Digital data exchange is ‘foundational’ part of virtual care

Despite the benefits of virtual care, there’s a risk that technology could interrupt communication; however, new tools can restore dialogues and aid patient engagement.

Physicians saw the COVID-19 pandemic as a disruptive influence to traditional care delivery. Like any disruptive event, they’ve experienced a mix of positives and negatives.

The cataclysmic virus upended traditional healthcare delivery, causing clinicians and patients to rely on digital health technology to support virtual encounters. That’s demonstrated the ability of healthcare to adopt new processes and workflows faster than anyone had expected. However, it’s heaped new pressure on providers and patients alike – while technology has enabled change, it’s also disassociated the relationships, connections, and communications that are so critical to keeping patients happy and on the road to recovery.

“The ability to connect one human to another is going to be foundational."

Increased digital connections, all the while needing more personalized interactions, will be the conflicting challenges for healthcare in the years ahead, says Rodrigo Martinez, MD, chief medical officer for PerfectServe, a technology solution provider.

10. Clinical Smartphone AdobeStock_87304555.jpeg

"At least for the moment, we are really seeing that digital data exchange is going to be a part of virtual care," Martinez says. “The ability to connect one human to another is going to be foundational."

While technology more quickly enabled patient access to care during the pandemic, healthcare organizations now face the challenge of ensuring that it doesn’t create virtual walls that stand in the way of communication – for example, lack of timely communication about changes in health conditions, unanswered questions or dropped handoffs in patient care when inquiries are routed within a practice.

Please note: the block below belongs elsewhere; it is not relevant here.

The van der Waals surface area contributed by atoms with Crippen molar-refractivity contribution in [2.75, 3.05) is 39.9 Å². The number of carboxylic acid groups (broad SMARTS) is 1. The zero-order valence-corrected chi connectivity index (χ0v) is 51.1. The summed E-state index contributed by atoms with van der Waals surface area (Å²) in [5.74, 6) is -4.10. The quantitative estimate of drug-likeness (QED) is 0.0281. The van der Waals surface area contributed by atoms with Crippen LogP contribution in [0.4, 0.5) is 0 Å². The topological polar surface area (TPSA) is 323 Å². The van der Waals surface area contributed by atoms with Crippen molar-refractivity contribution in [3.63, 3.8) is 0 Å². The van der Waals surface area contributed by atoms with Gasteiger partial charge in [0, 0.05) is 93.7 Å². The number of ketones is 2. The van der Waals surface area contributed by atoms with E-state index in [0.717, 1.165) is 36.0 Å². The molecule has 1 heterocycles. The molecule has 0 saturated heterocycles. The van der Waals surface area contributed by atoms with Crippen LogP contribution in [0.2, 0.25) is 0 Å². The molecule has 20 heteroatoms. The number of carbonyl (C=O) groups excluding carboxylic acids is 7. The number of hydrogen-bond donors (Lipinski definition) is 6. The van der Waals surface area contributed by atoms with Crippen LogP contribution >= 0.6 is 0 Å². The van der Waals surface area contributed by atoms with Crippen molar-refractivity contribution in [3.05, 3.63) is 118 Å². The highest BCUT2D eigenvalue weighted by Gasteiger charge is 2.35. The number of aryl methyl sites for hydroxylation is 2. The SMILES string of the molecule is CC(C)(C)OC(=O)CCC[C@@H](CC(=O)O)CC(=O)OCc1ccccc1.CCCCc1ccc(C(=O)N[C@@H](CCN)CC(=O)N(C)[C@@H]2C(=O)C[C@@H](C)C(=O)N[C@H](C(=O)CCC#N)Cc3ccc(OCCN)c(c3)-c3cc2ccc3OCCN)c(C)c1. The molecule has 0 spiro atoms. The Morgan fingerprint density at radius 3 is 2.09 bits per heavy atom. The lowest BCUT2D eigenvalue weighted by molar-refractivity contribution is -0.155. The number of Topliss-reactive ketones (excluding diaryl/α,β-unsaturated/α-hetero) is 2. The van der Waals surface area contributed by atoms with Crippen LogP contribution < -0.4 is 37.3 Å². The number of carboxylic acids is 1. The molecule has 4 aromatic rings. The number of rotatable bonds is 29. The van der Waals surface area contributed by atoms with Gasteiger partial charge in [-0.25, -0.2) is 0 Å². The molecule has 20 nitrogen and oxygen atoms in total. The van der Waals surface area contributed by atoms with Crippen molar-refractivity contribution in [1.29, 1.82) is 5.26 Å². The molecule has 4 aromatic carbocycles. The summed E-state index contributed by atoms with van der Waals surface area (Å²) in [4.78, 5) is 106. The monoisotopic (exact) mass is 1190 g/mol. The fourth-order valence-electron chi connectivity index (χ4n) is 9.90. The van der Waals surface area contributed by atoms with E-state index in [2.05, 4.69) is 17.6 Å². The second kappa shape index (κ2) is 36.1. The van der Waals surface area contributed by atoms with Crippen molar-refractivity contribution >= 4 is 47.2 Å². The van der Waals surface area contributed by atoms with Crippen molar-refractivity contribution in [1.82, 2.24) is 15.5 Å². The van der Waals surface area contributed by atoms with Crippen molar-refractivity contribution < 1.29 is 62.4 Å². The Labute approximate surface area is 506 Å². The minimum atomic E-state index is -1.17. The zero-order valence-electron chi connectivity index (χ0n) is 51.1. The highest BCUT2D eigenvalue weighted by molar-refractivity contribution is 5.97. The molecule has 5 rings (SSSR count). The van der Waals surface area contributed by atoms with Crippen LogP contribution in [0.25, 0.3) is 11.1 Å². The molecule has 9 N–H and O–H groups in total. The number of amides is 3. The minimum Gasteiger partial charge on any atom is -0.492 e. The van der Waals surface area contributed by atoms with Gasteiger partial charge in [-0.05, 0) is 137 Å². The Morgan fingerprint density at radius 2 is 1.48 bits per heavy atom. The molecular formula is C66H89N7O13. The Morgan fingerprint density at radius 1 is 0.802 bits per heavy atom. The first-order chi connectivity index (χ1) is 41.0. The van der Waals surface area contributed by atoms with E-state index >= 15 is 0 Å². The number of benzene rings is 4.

Negative affects

These aren’t just missed opportunities – they could negatively impact patient health and can result in poor patient experiences, Martinez contends.

“Fix those friction points and bring interactions across the care continuum and the care team closer together.”

“We’re all well aware of the literature and evidence around the fact that there are challenges across the continuum of care in communications between patients and clinicians,” he says. “All those handoff points introduce an opportunity for error or missed care, or even just a time lag that can lead to either patient dissatisfactio0n or some sort of event or case issue.”

PerfectServe technology aims to “fix those friction points and bring interactions across the care continuum and the care team closer together,” he adds. It ensures that patient calls or communication are quickly routed to the appropriate clinician, for example, particularly after hours or on weekends, when a patient’s primary care physician may not be available.

These types of connective technology solutions are important so that “health systems and physician group practices are able to optimize the people that they have or the care that they need to provide,” Martinez says. Healthcare organizations need to ensure that communication solutions “ensure that not a minute of a doctor’s time is wasted and that they have the right people with the right skill sets available to provide the right care to patients."

Improving inquiry routing

PerfectServe solutions work on this through automated call routing that connects a patient or family member with an appropriate care team member; secure messaging; physician shift scheduling; and technology enabling the virtual waiting room with supported bidirectional communication between clinicians and patients.

"With [artificial intelligence] there is a lot of promise – it’s going to be a great triage tool."

This approach to “intelligent routing,” as Rodriguez calls it, builds direct relationships with patients and ameliorates “the loss of autonomy, this loss of a direct relationship with a patient because it has been supplanted or replaced by these intermediate kinds of steps that are just a collection of transactions. I think that this is one of the things that people have started to push back against.

“A human-to-human interaction is still very much a universal human desire, and people do want a relationship” with their clinicians, Martinez concludes. “I do think that, ultimately, the adoption of technology is going to be a balancing act. And with [artificial intelligence] there is a lot of promise – it’s going to be a great triage tool. It’s an opportunity to take on a lot of information, consume it, and then help to channel and direct things to a human.”

Watch the HDM KLASroom series - Improving the clinician & care team experience. The program features a discussion between PerfectSefve's Chief Clinical Officer, Kelly Conklin and Susan E. Armentrout, Vice President, Nursing Informatics and Evidence-Based Practice at Bon Secours Mercy Health.

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Agenda: HDM KLASroom – episode 1: Improving the clinician & care team experience

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